14. Vary quick impressions. We just got in, I'm wiped out, but happily so. Divertimento #15 by the Farrell company last year was a taste of heaven. Neither my wife and I trust our perceptions enough to say if it was the dancing or our fatigue tonight, but something seemed lacking. Chan Hon Goh (4th variation) stood out for her beautiful turns. Poor Christina Fagundes took a fall during her solo. We were sorry to Askegard didn't dance. We've seen Miami City dance Agon with more energy. The pas de deux was the exception, it was Jennifer Kronenberg and Eric Quillere tonight, they had the chemistry and the technique. We'd seen Miami City dance Tarantella live and McBride and Villella dance it on video and never cared for it all that much, and for our money -- this will probably ruin my credibility for good, and I should know better than to compare a live experience to video, but .... -- I'll take tonight's Joffrey performance, we loved it. Maia Wilkins couldn't match McBride's quickness, but she had the charm, and Calvin Kitten reminded me of a young Villella. Of course I never _saw_ the young Villella, but I'm sticking with this opinion! The Four T's -- Miami City is always impressive in this, they catch the style better City Ballet has in my experience.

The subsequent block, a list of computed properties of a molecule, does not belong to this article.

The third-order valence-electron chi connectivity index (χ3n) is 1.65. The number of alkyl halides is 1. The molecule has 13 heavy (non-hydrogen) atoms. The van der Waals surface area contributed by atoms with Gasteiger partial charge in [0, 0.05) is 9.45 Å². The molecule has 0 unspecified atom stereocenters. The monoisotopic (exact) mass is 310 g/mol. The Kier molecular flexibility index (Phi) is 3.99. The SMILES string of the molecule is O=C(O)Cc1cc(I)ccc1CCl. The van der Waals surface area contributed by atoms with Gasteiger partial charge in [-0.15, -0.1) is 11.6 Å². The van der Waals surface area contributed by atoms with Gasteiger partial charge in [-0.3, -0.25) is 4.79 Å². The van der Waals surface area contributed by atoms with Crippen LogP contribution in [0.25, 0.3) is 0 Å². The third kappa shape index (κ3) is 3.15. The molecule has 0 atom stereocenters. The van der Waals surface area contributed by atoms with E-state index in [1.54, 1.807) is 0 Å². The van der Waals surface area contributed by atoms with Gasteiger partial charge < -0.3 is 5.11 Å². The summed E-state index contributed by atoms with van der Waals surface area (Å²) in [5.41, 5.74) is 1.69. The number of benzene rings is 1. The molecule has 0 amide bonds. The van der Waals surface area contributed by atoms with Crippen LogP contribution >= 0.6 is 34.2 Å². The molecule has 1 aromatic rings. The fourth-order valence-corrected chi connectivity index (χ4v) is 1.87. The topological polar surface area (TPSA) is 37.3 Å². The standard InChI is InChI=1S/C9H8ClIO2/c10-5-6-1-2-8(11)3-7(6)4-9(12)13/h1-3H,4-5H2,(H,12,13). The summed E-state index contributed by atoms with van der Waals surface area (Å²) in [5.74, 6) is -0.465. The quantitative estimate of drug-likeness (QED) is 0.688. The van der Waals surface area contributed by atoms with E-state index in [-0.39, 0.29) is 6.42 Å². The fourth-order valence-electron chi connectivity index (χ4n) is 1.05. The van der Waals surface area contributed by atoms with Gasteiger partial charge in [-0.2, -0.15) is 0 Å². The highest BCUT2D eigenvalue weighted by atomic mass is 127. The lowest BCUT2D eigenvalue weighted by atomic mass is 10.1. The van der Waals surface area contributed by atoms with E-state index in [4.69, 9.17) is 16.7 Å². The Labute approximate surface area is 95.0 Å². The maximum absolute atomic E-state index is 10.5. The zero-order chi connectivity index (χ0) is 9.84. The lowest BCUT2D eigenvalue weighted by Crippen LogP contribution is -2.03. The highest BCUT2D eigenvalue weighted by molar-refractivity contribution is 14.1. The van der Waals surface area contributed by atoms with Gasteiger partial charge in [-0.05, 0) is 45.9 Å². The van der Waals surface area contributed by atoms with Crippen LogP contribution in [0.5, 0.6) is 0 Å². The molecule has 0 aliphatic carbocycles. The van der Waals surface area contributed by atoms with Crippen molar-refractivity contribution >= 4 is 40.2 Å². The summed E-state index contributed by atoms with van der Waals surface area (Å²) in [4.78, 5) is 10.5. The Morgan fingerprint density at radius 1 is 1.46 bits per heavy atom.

15. At the final evening performance of "Suzanne Farrell Stages Balanchine at the Kennedy Center in 95(?), a woman near the back of the main floor brought a baby in with her. Of course it started crying -- I remember an enraged woman hissing "get that baby out of here!" But mother and child stayed put. Someone complained to an usher during intermission, but at the end of the intermission she snuck into a seat further down. This time, I went for an usher. I wish theaters would get tough -- if a cell phone goes off during a performance and an ussher can see whose it is, toss the bum out during the break. But I suppose it'll never happen.